Jay Cousins explains the new p2p-driven model of development:
“There are “no experts”, we are all equal participants
Everyone should benefit
Share your ideas, skills, knowledge and resources with others
Seize the opportunity to challenge your prejudices, engage with empathy, listen without judgement, seek to learn
Do not look for funding, instead communicate your actual needs with clarity
Be prepared to be surprised
Look to build long term relationships that sustain themselves.
Mutual Development arises from observations as to the state of the Development Industry and the problems it causes. Especially with respect to Money and it’s use in social empowerment. Short summary – Money fucks up everything in this context, at least when coming from external and non sustainable resources. Money creates artificial inequality, without guaranteeing meaningful contribution. It creates dependencies, with inevitably lead to collapse or hindrance to projects upon the withdrawal of funds. Anyway, enough bitching, I’m trying to create a positive provocation. “Experts” are also problematic, I addressed this in the first post.
As well as a provocation towards development I also consider this a provocation towards tourism (at least with respect to a desire to experience different cultures), gentrification and other issues that also suffer from inequal relationships and an absence of empathy and direct cultural interactions.
Mutual Development brings together communities of interested participants to help each other. Diversity is encouraged as this helps to foster understanding, address cultural stereotypes, and give access to knowledge and skill sets beyond the boundaries of the host culture.
It operates on principles of contribution and benefit. Offers and Needs. By communicating our desires effectively we can then begin to identify how to help one another, how to work together. We can build sustainable, meaningful relationships we are prepared to continue long term. We can learn from one another and help to develop each others lives in a meaningful manner. We help each other get to where we want to be.
It is knowledge that gives us power to adapt ourselves and environment to meet our needs. Each of us has something to give and something we can receive in this context. It is an abundant gift that we can all offer without detriment to ourselves.
It doesn’t matter what your background, you have something you know that you can share and teach. Regardless of how educated and knowledgeable you are, you can never know it all, you are always in a position to learn something. The same principles can be applied to community resources, the more we share the more we have access to.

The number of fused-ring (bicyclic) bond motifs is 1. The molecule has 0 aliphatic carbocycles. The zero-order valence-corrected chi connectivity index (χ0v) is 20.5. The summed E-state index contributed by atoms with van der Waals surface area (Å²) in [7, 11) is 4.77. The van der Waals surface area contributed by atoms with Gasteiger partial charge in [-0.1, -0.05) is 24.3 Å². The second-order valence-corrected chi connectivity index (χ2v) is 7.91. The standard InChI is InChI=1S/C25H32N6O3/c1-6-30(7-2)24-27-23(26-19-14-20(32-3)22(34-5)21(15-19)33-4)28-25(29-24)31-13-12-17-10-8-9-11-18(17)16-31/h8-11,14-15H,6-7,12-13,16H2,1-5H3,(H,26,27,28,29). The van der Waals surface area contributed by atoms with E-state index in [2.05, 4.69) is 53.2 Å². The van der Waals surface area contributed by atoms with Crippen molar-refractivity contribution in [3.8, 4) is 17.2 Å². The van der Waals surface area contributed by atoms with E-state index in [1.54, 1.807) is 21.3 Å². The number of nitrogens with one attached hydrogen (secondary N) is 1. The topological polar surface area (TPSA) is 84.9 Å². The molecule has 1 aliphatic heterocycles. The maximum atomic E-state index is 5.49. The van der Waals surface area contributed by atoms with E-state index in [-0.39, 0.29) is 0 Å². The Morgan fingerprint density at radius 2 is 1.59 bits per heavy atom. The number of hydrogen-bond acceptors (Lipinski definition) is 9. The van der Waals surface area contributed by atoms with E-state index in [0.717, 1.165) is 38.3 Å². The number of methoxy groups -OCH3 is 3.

Mutual Development is not about earnestly “helping the poor”, it’s about us all helping each other. It’s about working together with what you have. It doesn’t assume intellectual superiority, but instead begins with learning, empathy and understanding. It’s about helping yourself by helping others. It is imperative in this practice that tasks, skills and knowledge are distributed through shared learning opportunities, to ensure against reliance on individuals or resources that could lead to system collapse upon withdrawal.
Mutual Development should benefit all parties through non financial means. It should be a joy. It should create benefit. It should cause peoples eyes to light up, inspired, to move us all beyond the daily drudge or contribution for money. It is a space where dreams can meet and realities emerge. Mutual Development implies Mutual Benefit, that everyone draws what they need from the process, and creates opportunities to improve their quality of life.
For Traditional Development organisations wondering how they can contribute to such models I would answer the following.
1. Support with connecting people – Make your knowledge networks accessible, help with transportation costs where necessary to bring people together
2. Assist with legitimisation of models, removal of Bureaucratic Hurdles that may be encountered at government levels
3. Amplification, storytelling and documentation of impact
4. Stop repeating the things that are counterproductive to nurturing a sense of local responsibility – eg. creating artificial and unsustainable dependencies (finance, expertise).
5. Encourage and participate in more experiments of this nature, the cost is tiny compared to your existing budgets.
Examples I would argue of Mutual Development opportunities at present are the evolving ice project in Aswan, and UnMonestery in Matera Italy.”